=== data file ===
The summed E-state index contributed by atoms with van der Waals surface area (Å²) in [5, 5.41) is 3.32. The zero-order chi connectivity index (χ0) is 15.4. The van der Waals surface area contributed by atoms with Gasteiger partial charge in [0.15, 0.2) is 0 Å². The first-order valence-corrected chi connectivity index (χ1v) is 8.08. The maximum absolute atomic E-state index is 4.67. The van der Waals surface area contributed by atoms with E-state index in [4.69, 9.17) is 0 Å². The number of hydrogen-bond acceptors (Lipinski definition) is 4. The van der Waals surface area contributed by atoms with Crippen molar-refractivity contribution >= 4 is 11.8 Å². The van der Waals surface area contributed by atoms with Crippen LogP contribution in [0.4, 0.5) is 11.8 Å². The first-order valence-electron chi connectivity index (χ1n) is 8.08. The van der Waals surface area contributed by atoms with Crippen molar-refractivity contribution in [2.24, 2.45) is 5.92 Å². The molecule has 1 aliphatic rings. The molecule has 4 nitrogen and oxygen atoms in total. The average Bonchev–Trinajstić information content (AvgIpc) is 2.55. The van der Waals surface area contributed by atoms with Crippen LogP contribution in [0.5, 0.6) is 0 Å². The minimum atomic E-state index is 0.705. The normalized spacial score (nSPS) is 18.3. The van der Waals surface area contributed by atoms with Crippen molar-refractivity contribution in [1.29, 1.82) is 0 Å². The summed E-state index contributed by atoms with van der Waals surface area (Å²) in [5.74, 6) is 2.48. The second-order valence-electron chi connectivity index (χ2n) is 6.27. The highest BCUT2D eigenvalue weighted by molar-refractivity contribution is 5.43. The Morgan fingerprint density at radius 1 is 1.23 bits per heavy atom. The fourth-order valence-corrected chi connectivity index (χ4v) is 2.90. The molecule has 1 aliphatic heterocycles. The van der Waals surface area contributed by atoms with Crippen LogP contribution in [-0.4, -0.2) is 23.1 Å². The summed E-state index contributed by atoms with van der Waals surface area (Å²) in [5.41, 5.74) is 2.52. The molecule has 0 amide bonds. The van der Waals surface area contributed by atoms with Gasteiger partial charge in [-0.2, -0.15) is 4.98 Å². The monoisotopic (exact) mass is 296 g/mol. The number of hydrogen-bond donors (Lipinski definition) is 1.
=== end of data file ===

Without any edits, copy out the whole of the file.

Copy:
The summed E-state index contributed by atoms with van der Waals surface area (Å²) in [5, 5.41) is 3.32. The zero-order chi connectivity index (χ0) is 15.4. The van der Waals surface area contributed by atoms with Gasteiger partial charge in [0.15, 0.2) is 0 Å². The first-order valence-corrected chi connectivity index (χ1v) is 8.08. The maximum absolute atomic E-state index is 4.67. The van der Waals surface area contributed by atoms with E-state index in [4.69, 9.17) is 0 Å². The number of hydrogen-bond acceptors (Lipinski definition) is 4. The van der Waals surface area contributed by atoms with Crippen molar-refractivity contribution >= 4 is 11.8 Å². The van der Waals surface area contributed by atoms with Crippen LogP contribution in [0.4, 0.5) is 11.8 Å². The first-order valence-electron chi connectivity index (χ1n) is 8.08. The van der Waals surface area contributed by atoms with Crippen molar-refractivity contribution in [2.24, 2.45) is 5.92 Å². The molecule has 1 aliphatic rings. The molecule has 4 nitrogen and oxygen atoms in total. The average Bonchev–Trinajstić information content (AvgIpc) is 2.55. The van der Waals surface area contributed by atoms with Crippen LogP contribution in [0.5, 0.6) is 0 Å². The minimum atomic E-state index is 0.705. The normalized spacial score (nSPS) is 18.3. The van der Waals surface area contributed by atoms with Crippen molar-refractivity contribution in [1.29, 1.82) is 0 Å². The summed E-state index contributed by atoms with van der Waals surface area (Å²) in [5.74, 6) is 2.48. The second-order valence-electron chi connectivity index (χ2n) is 6.27. The highest BCUT2D eigenvalue weighted by molar-refractivity contribution is 5.43. The Morgan fingerprint density at radius 1 is 1.23 bits per heavy atom. The fourth-order valence-corrected chi connectivity index (χ4v) is 2.90. The molecule has 1 aliphatic heterocycles. The van der Waals surface area contributed by atoms with Crippen LogP contribution in [-0.4, -0.2) is 23.1 Å². The summed E-state index contributed by atoms with van der Waals surface area (Å²) in [5.41, 5.74) is 2.52. The molecule has 0 amide bonds. The van der Waals surface area contributed by atoms with Gasteiger partial charge in [-0.2, -0.15) is 4.98 Å². The monoisotopic (exact) mass is 296 g/mol. The number of hydrogen-bond donors (Lipinski definition) is 1.